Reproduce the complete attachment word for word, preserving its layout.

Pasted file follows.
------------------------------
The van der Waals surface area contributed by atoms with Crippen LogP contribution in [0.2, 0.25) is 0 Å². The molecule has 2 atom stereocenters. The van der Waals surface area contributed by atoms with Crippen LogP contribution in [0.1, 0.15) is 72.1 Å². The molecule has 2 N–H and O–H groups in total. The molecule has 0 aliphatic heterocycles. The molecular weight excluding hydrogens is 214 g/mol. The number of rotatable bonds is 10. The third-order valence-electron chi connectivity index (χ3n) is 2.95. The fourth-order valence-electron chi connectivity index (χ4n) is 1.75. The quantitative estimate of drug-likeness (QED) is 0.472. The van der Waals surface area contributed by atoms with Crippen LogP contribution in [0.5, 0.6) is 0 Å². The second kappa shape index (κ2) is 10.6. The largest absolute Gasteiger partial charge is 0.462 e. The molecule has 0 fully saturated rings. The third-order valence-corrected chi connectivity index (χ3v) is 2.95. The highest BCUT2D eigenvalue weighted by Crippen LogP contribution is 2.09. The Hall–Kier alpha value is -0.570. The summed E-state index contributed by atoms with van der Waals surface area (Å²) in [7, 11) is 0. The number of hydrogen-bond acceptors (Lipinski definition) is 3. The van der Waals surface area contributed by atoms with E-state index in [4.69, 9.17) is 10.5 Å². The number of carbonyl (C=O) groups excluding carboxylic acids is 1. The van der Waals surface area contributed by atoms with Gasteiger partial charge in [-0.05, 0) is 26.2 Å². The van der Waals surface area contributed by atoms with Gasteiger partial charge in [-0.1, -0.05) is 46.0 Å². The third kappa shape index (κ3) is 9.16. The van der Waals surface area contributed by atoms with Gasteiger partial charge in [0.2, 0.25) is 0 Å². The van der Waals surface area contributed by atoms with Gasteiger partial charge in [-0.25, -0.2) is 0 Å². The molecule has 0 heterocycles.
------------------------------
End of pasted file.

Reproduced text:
The van der Waals surface area contributed by atoms with Crippen LogP contribution in [0.2, 0.25) is 0 Å². The molecule has 2 atom stereocenters. The van der Waals surface area contributed by atoms with Crippen LogP contribution in [0.1, 0.15) is 72.1 Å². The molecule has 2 N–H and O–H groups in total. The molecule has 0 aliphatic heterocycles. The molecular weight excluding hydrogens is 214 g/mol. The number of rotatable bonds is 10. The third-order valence-electron chi connectivity index (χ3n) is 2.95. The fourth-order valence-electron chi connectivity index (χ4n) is 1.75. The quantitative estimate of drug-likeness (QED) is 0.472. The van der Waals surface area contributed by atoms with Crippen LogP contribution in [0.5, 0.6) is 0 Å². The second kappa shape index (κ2) is 10.6. The largest absolute Gasteiger partial charge is 0.462 e. The molecule has 0 fully saturated rings. The third-order valence-corrected chi connectivity index (χ3v) is 2.95. The highest BCUT2D eigenvalue weighted by Crippen LogP contribution is 2.09. The Hall–Kier alpha value is -0.570. The summed E-state index contributed by atoms with van der Waals surface area (Å²) in [7, 11) is 0. The number of hydrogen-bond acceptors (Lipinski definition) is 3. The van der Waals surface area contributed by atoms with E-state index in [4.69, 9.17) is 10.5 Å². The number of carbonyl (C=O) groups excluding carboxylic acids is 1. The van der Waals surface area contributed by atoms with Gasteiger partial charge in [-0.05, 0) is 26.2 Å². The van der Waals surface area contributed by atoms with Gasteiger partial charge in [-0.1, -0.05) is 46.0 Å². The third kappa shape index (κ3) is 9.16. The van der Waals surface area contributed by atoms with Gasteiger partial charge in [0.2, 0.25) is 0 Å². The van der Waals surface area contributed by atoms with Gasteiger partial charge in [-0.25, -0.2) is 0 Å². The molecule has 0 heterocycles.